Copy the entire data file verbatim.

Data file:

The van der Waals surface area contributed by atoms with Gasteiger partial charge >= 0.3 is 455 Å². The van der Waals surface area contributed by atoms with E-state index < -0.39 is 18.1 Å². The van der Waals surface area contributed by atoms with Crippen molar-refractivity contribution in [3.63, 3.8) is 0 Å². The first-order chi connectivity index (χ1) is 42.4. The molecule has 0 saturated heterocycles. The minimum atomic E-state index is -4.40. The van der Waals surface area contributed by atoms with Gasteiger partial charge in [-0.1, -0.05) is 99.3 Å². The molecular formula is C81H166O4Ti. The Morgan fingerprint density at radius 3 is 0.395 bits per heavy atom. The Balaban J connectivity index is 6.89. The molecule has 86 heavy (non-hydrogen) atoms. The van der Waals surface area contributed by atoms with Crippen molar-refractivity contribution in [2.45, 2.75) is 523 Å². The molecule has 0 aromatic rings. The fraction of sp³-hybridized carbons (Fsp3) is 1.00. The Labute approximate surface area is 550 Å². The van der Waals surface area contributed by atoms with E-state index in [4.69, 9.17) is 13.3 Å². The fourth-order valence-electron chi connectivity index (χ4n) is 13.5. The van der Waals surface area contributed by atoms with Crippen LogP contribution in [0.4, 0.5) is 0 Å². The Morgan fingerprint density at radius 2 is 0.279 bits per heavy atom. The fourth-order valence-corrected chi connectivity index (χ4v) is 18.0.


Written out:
The van der Waals surface area contributed by atoms with Gasteiger partial charge >= 0.3 is 455 Å². The van der Waals surface area contributed by atoms with E-state index < -0.39 is 18.1 Å². The van der Waals surface area contributed by atoms with Crippen molar-refractivity contribution in [3.63, 3.8) is 0 Å². The first-order chi connectivity index (χ1) is 42.4. The molecule has 0 saturated heterocycles. The minimum atomic E-state index is -4.40. The van der Waals surface area contributed by atoms with Gasteiger partial charge in [-0.1, -0.05) is 99.3 Å². The molecular formula is C81H166O4Ti. The Morgan fingerprint density at radius 3 is 0.395 bits per heavy atom. The Balaban J connectivity index is 6.89. The molecule has 86 heavy (non-hydrogen) atoms. The van der Waals surface area contributed by atoms with Crippen molar-refractivity contribution in [2.45, 2.75) is 523 Å². The molecule has 0 aromatic rings. The fraction of sp³-hybridized carbons (Fsp3) is 1.00. The Labute approximate surface area is 550 Å². The van der Waals surface area contributed by atoms with E-state index in [4.69, 9.17) is 13.3 Å². The fourth-order valence-electron chi connectivity index (χ4n) is 13.5. The van der Waals surface area contributed by atoms with Crippen LogP contribution in [0.4, 0.5) is 0 Å². The Morgan fingerprint density at radius 2 is 0.279 bits per heavy atom. The fourth-order valence-corrected chi connectivity index (χ4v) is 18.0.